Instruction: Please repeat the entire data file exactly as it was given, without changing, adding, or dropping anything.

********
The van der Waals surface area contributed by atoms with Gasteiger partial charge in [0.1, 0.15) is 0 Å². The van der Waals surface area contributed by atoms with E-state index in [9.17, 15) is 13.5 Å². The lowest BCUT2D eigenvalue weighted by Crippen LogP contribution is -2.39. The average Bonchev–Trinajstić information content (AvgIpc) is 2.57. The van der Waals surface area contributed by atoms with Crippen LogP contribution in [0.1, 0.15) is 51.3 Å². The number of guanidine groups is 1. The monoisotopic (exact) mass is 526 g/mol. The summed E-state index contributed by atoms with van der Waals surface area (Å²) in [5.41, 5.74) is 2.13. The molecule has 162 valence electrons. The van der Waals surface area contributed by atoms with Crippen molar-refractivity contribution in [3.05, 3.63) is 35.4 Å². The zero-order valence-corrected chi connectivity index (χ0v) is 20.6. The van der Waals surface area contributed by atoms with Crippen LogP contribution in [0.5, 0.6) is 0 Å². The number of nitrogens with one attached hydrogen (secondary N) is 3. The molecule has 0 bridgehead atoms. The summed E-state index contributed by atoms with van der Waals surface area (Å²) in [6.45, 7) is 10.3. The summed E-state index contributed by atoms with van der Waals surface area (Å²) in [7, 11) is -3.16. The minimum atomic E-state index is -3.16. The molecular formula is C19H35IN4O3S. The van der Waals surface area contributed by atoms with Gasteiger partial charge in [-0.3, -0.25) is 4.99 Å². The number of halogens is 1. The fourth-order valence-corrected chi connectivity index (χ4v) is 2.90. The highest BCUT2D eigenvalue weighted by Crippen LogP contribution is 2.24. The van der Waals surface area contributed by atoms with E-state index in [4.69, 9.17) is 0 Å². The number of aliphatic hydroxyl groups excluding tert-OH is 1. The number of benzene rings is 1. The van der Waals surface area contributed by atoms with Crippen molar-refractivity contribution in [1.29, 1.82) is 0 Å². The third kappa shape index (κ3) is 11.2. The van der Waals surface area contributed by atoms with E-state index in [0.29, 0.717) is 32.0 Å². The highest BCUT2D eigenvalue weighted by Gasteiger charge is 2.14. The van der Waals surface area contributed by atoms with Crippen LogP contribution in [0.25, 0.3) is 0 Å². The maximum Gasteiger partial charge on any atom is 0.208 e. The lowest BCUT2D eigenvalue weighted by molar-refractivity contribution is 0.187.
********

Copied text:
The van der Waals surface area contributed by atoms with Gasteiger partial charge in [0.1, 0.15) is 0 Å². The van der Waals surface area contributed by atoms with E-state index in [9.17, 15) is 13.5 Å². The lowest BCUT2D eigenvalue weighted by Crippen LogP contribution is -2.39. The average Bonchev–Trinajstić information content (AvgIpc) is 2.57. The van der Waals surface area contributed by atoms with Crippen LogP contribution in [0.1, 0.15) is 51.3 Å². The number of guanidine groups is 1. The monoisotopic (exact) mass is 526 g/mol. The summed E-state index contributed by atoms with van der Waals surface area (Å²) in [5.41, 5.74) is 2.13. The molecule has 162 valence electrons. The van der Waals surface area contributed by atoms with Crippen molar-refractivity contribution in [3.05, 3.63) is 35.4 Å². The zero-order valence-corrected chi connectivity index (χ0v) is 20.6. The van der Waals surface area contributed by atoms with Crippen LogP contribution in [0.5, 0.6) is 0 Å². The number of nitrogens with one attached hydrogen (secondary N) is 3. The molecule has 0 bridgehead atoms. The summed E-state index contributed by atoms with van der Waals surface area (Å²) in [6.45, 7) is 10.3. The summed E-state index contributed by atoms with van der Waals surface area (Å²) in [7, 11) is -3.16. The minimum atomic E-state index is -3.16. The molecular formula is C19H35IN4O3S. The van der Waals surface area contributed by atoms with Gasteiger partial charge in [-0.3, -0.25) is 4.99 Å². The number of halogens is 1. The fourth-order valence-corrected chi connectivity index (χ4v) is 2.90. The highest BCUT2D eigenvalue weighted by Crippen LogP contribution is 2.24. The van der Waals surface area contributed by atoms with E-state index in [4.69, 9.17) is 0 Å². The number of aliphatic hydroxyl groups excluding tert-OH is 1. The number of benzene rings is 1. The van der Waals surface area contributed by atoms with Crippen molar-refractivity contribution in [1.29, 1.82) is 0 Å². The third kappa shape index (κ3) is 11.2. The van der Waals surface area contributed by atoms with E-state index in [0.29, 0.717) is 32.0 Å². The highest BCUT2D eigenvalue weighted by Gasteiger charge is 2.14. The van der Waals surface area contributed by atoms with Crippen LogP contribution in [0.25, 0.3) is 0 Å². The maximum Gasteiger partial charge on any atom is 0.208 e. The lowest BCUT2D eigenvalue weighted by molar-refractivity contribution is 0.187.